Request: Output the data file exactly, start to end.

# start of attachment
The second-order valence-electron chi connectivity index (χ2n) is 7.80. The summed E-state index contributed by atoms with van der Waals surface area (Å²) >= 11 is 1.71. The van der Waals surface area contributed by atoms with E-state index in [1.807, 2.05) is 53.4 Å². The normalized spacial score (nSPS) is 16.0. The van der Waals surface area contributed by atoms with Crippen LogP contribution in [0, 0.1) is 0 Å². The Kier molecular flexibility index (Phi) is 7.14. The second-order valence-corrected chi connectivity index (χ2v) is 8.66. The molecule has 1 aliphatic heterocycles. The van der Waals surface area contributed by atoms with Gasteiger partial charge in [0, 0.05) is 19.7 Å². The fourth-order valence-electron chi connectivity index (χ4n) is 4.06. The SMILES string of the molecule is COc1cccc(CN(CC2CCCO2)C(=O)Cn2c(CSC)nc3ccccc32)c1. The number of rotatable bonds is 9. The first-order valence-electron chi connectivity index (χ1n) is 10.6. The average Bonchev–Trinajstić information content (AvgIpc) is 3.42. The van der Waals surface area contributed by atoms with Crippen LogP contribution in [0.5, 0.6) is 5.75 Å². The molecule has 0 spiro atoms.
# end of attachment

The second-order valence-electron chi connectivity index (χ2n) is 7.80. The summed E-state index contributed by atoms with van der Waals surface area (Å²) >= 11 is 1.71. The van der Waals surface area contributed by atoms with E-state index in [1.807, 2.05) is 53.4 Å². The normalized spacial score (nSPS) is 16.0. The van der Waals surface area contributed by atoms with Crippen LogP contribution in [0, 0.1) is 0 Å². The Kier molecular flexibility index (Phi) is 7.14. The second-order valence-corrected chi connectivity index (χ2v) is 8.66. The molecule has 1 aliphatic heterocycles. The van der Waals surface area contributed by atoms with Gasteiger partial charge in [0, 0.05) is 19.7 Å². The fourth-order valence-electron chi connectivity index (χ4n) is 4.06. The SMILES string of the molecule is COc1cccc(CN(CC2CCCO2)C(=O)Cn2c(CSC)nc3ccccc32)c1. The number of rotatable bonds is 9. The first-order valence-electron chi connectivity index (χ1n) is 10.6. The average Bonchev–Trinajstić information content (AvgIpc) is 3.42. The van der Waals surface area contributed by atoms with Crippen LogP contribution in [0.5, 0.6) is 5.75 Å². The molecule has 0 spiro atoms.